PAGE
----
program from the beginning.

“The best and most effective
way to control arms control is to
negotiate (with the Russians)
from a position of strength."
Gore said.

Gore also stressed education as
one of his priorities.

“The key to our future is edu-
cation." Gore said. “On the aver~


Senator tells students
education is a priority

age someone who goes to college
gets a better job and is able ti.
pay back lots of taxes to the tria-

In answering a queslmi: about
financial aid lroni an Arkansas
State University student. (.‘orc
said he would like to see student
loans and grants more accessible
because it IS an advancement to
the future.

Specifically. (lore
focus on early education

“Fifty percent hi all learning
starts before lllt' lust grade
Gore said. “The country needs to
recruit more talented \‘ttldf'll’n
into the teaching profession ,'

Gore drew favorable response
from the to students w ho watched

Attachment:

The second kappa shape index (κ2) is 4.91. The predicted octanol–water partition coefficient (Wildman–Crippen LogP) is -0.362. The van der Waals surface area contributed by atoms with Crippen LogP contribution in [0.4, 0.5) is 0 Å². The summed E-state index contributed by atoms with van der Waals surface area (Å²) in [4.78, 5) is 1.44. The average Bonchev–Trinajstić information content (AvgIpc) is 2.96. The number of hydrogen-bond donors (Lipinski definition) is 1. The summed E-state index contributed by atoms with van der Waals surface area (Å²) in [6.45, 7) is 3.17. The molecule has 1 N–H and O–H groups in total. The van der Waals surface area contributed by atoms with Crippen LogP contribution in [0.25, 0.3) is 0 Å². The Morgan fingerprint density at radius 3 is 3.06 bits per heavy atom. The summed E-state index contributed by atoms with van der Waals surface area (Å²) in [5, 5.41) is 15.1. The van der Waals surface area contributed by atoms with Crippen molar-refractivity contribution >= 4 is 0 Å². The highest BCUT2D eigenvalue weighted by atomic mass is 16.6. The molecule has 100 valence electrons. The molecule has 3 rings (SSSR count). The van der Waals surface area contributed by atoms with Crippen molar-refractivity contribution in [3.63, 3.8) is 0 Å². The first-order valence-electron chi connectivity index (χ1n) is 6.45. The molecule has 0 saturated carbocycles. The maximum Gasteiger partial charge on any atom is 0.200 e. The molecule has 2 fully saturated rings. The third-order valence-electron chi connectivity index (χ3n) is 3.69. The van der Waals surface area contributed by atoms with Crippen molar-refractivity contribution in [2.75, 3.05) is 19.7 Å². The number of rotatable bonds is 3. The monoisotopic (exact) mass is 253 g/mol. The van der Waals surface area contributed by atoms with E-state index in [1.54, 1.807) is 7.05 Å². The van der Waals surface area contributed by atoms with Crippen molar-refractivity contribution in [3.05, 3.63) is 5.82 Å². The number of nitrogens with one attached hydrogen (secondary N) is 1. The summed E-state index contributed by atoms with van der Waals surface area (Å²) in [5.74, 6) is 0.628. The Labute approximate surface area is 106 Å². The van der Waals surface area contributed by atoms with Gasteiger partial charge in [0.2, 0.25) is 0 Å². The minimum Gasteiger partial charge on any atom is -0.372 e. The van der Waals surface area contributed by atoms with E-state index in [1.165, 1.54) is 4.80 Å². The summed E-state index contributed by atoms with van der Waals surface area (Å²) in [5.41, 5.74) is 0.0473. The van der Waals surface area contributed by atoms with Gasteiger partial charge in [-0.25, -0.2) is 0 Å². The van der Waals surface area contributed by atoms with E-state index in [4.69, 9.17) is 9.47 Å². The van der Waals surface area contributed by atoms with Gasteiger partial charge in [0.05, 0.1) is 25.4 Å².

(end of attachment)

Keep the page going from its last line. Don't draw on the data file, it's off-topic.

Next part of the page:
the teleconference at l "K

Sandra Barnett. :: political sci-
ence freshman. said (lore cami-
across well. Harriett said site la-
vors Gore because he has .2 lot ()l
answers and a broad burr oi in»

Mints to

State Director of “Students tor
Gore" Silas Deane. a finance se-
nior. predicts Gore Wt” do well in
the general electioi.

“He is very (‘lt‘tiililit’ because
of his age and Cxpt‘t‘lt’nt't’ in the
Senate.“ Deane saiii

Gore told a Duke Ifniversity
student that if he, is elected there
is opportunity to «route a new
American era .

"We have to change direction, I
have to win this election." (lore



Alcohol more likely to be in dorms

News Editor

When the issue of UK‘s alcohol
policy arose in the fall of 1986 it
seemed that the UK campus would
remain eternally dry.

But in light of a vote by the
Alcohol Task Force Committee on
whether alcohol should be prohibited
on certain UK properties. it seems
that UK may be eternally damp.

The results, which Vice Chancellor